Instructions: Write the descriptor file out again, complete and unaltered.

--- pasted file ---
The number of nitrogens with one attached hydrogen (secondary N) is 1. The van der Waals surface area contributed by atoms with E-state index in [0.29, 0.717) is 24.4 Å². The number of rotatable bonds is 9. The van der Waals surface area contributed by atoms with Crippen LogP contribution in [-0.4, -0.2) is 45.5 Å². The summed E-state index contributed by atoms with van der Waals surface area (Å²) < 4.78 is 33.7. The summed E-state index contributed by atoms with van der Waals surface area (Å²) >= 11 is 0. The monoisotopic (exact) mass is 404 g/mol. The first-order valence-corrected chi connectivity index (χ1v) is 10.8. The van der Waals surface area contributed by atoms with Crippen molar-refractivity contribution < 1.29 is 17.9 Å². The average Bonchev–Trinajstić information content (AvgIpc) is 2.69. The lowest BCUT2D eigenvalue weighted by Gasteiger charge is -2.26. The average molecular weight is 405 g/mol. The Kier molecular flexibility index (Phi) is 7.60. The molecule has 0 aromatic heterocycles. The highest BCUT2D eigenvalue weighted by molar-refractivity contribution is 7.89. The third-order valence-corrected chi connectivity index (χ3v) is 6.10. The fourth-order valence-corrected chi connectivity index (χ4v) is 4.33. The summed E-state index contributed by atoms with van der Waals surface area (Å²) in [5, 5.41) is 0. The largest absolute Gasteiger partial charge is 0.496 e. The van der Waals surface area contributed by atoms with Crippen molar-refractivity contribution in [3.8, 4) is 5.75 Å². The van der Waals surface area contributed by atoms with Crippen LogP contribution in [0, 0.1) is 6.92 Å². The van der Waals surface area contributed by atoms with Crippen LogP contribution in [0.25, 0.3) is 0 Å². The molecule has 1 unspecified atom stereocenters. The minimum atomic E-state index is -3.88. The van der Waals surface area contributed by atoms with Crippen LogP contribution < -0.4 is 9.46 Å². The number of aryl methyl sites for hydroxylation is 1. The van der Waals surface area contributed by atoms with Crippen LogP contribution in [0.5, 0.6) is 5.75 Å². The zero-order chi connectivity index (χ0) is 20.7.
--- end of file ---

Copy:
The number of nitrogens with one attached hydrogen (secondary N) is 1. The van der Waals surface area contributed by atoms with E-state index in [0.29, 0.717) is 24.4 Å². The number of rotatable bonds is 9. The van der Waals surface area contributed by atoms with Crippen LogP contribution in [-0.4, -0.2) is 45.5 Å². The summed E-state index contributed by atoms with van der Waals surface area (Å²) < 4.78 is 33.7. The summed E-state index contributed by atoms with van der Waals surface area (Å²) >= 11 is 0. The monoisotopic (exact) mass is 404 g/mol. The first-order valence-corrected chi connectivity index (χ1v) is 10.8. The van der Waals surface area contributed by atoms with Crippen molar-refractivity contribution < 1.29 is 17.9 Å². The average Bonchev–Trinajstić information content (AvgIpc) is 2.69. The lowest BCUT2D eigenvalue weighted by Gasteiger charge is -2.26. The average molecular weight is 405 g/mol. The Kier molecular flexibility index (Phi) is 7.60. The molecule has 0 aromatic heterocycles. The highest BCUT2D eigenvalue weighted by molar-refractivity contribution is 7.89. The third-order valence-corrected chi connectivity index (χ3v) is 6.10. The fourth-order valence-corrected chi connectivity index (χ4v) is 4.33. The summed E-state index contributed by atoms with van der Waals surface area (Å²) in [5, 5.41) is 0. The largest absolute Gasteiger partial charge is 0.496 e. The van der Waals surface area contributed by atoms with Crippen molar-refractivity contribution in [3.8, 4) is 5.75 Å². The van der Waals surface area contributed by atoms with Crippen LogP contribution in [0, 0.1) is 6.92 Å². The van der Waals surface area contributed by atoms with Crippen LogP contribution in [0.25, 0.3) is 0 Å². The molecule has 1 unspecified atom stereocenters. The minimum atomic E-state index is -3.88. The van der Waals surface area contributed by atoms with Crippen LogP contribution < -0.4 is 9.46 Å². The number of aryl methyl sites for hydroxylation is 1. The van der Waals surface area contributed by atoms with Crippen LogP contribution in [0.5, 0.6) is 5.75 Å². The zero-order chi connectivity index (χ0) is 20.7.